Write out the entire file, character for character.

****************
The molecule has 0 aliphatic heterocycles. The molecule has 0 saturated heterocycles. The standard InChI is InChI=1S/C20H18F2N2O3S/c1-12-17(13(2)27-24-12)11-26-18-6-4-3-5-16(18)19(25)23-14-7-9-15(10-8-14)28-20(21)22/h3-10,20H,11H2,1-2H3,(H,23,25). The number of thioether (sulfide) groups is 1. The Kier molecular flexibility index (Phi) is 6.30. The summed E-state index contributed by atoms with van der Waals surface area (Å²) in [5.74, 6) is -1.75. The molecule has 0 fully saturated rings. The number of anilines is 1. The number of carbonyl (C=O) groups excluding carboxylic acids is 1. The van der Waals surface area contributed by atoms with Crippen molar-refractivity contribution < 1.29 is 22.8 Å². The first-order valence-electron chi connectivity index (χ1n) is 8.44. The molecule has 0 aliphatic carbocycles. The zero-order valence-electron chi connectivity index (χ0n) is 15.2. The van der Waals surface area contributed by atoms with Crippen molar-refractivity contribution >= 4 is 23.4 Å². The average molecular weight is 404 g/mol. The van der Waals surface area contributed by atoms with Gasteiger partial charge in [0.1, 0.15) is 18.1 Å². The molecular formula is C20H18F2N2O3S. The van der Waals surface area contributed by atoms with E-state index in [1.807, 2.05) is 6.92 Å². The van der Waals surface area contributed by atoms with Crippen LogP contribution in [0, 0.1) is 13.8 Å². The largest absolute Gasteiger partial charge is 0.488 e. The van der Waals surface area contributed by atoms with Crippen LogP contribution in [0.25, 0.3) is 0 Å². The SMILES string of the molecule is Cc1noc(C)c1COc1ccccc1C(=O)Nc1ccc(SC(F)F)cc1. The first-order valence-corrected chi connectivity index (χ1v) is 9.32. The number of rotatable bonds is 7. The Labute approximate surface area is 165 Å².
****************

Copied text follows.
The molecule has 0 aliphatic heterocycles. The molecule has 0 saturated heterocycles. The standard InChI is InChI=1S/C20H18F2N2O3S/c1-12-17(13(2)27-24-12)11-26-18-6-4-3-5-16(18)19(25)23-14-7-9-15(10-8-14)28-20(21)22/h3-10,20H,11H2,1-2H3,(H,23,25). The number of thioether (sulfide) groups is 1. The Kier molecular flexibility index (Phi) is 6.30. The summed E-state index contributed by atoms with van der Waals surface area (Å²) in [5.74, 6) is -1.75. The molecule has 0 fully saturated rings. The number of anilines is 1. The number of carbonyl (C=O) groups excluding carboxylic acids is 1. The van der Waals surface area contributed by atoms with Crippen molar-refractivity contribution < 1.29 is 22.8 Å². The first-order valence-electron chi connectivity index (χ1n) is 8.44. The molecule has 0 aliphatic carbocycles. The zero-order valence-electron chi connectivity index (χ0n) is 15.2. The van der Waals surface area contributed by atoms with Crippen molar-refractivity contribution >= 4 is 23.4 Å². The average molecular weight is 404 g/mol. The van der Waals surface area contributed by atoms with Gasteiger partial charge in [0.1, 0.15) is 18.1 Å². The molecular formula is C20H18F2N2O3S. The van der Waals surface area contributed by atoms with E-state index in [1.807, 2.05) is 6.92 Å². The van der Waals surface area contributed by atoms with Crippen LogP contribution in [0, 0.1) is 13.8 Å². The largest absolute Gasteiger partial charge is 0.488 e. The van der Waals surface area contributed by atoms with Crippen LogP contribution in [0.25, 0.3) is 0 Å². The SMILES string of the molecule is Cc1noc(C)c1COc1ccccc1C(=O)Nc1ccc(SC(F)F)cc1. The first-order valence-corrected chi connectivity index (χ1v) is 9.32. The number of rotatable bonds is 7. The Labute approximate surface area is 165 Å².